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Coder Reliability and Misclassification in the Human Coding of Party Manifestos
Published online by Cambridge University Press: 04 January 2017
The Comparative Manifesto Project (CMP) provides the only time series of estimated party policy positions in political science and has been extensively used in a wide variety of applications. Recent work (e.g., Benoit, Laver, and Mikhaylov 2009; Klingemann et al. 2006) focuses on nonsystematic sources of error in these estimates that arise from the text generation process. Our concern here, by contrast, is with error that arises during the text coding process since nearly all manifestos are coded only once by a single coder. First, we discuss reliability and misclassification in the context of hand-coded content analysis methods. Second, we report results of a coding experiment that used trained human coders to code sample manifestos provided by the CMP, allowing us to estimate the reliability of both coders and coding categories. Third, we compare our test codings to the published CMP “gold standard” codings of the test documents to assess accuracy and produce empirical estimates of a misclassification matrix for each coding category. Finally, we demonstrate the effect of coding misclassification on the CMP's most widely used index, its left-right scale. Our findings indicate that misclassification is a serious and systemic problem with the current CMP data set and coding process, suggesting the CMP scheme should be significantly simplified to address reliability issues.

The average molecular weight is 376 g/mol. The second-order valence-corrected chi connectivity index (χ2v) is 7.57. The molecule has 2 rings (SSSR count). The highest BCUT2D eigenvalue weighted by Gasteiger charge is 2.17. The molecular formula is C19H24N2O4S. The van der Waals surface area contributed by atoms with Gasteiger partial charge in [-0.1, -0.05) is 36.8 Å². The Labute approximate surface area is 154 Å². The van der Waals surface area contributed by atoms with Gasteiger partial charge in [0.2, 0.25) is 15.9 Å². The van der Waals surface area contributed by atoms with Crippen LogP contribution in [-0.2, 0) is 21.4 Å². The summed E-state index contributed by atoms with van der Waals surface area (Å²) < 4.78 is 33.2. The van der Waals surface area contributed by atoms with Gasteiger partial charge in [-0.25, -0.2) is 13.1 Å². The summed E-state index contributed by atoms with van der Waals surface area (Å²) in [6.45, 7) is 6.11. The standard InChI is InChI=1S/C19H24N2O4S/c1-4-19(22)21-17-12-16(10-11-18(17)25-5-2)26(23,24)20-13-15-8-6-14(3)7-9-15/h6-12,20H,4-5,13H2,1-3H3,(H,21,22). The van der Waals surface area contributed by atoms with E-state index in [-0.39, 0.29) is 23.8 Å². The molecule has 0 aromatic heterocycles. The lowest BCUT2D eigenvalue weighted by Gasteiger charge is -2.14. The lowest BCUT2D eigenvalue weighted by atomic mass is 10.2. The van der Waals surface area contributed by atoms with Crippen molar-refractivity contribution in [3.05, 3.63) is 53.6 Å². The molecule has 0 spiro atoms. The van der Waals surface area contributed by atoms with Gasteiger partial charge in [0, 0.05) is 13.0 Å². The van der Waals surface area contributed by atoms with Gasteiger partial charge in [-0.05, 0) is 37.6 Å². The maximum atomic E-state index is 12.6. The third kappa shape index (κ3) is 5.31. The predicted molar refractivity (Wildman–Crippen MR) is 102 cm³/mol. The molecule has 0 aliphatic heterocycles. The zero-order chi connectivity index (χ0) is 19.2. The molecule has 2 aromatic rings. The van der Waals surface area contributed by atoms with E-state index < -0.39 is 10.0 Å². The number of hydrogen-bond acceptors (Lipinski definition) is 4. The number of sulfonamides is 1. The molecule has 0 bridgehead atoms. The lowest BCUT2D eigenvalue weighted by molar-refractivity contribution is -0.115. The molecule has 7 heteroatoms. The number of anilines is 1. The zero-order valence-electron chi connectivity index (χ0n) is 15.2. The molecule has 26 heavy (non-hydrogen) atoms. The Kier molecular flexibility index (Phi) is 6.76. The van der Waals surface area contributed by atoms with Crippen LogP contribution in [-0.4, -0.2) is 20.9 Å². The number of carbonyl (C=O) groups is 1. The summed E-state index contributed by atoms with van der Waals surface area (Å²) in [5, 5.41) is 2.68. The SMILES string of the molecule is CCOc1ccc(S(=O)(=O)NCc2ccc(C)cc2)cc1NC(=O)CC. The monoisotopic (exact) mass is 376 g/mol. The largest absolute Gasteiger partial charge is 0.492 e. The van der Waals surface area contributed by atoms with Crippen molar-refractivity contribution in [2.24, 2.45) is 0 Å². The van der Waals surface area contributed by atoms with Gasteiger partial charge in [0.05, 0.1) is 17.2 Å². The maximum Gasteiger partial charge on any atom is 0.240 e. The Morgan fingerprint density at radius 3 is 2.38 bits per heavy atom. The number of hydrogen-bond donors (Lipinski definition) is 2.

- Research Article
- Creative Commons
- This is an Open-Access article, distributed under the terms of the Creative Commons Attribution license (http://creativecommons.org/licenses/by/4.0/), which permits unrestricted re-use, distribution, and reproduction in any medium, provided the original work is properly cited.
- Copyright © The Author 2011. Published by Oxford University Press on behalf of the Society for Political Methodology
Authors' note: Previously presented at the 66th MPSA Annual National Conference, Palmer House Hilton Hotel and Towers, April 3–6, 2008. Our heartfelt thanks goes out to all the volunteer test coders who completed the online coder tests used in the research for this paper. We also thank Andrea Volkens for cooperation and assistance with details of the coding process, and Jouni Kuha, Michael McDonald, Michael Peress, Sven-Oliver Proksch, Jonathan Slapin for useful comments. For replication data and code, see. Supplementary materials for this article are available on the Political Analysis Web site.
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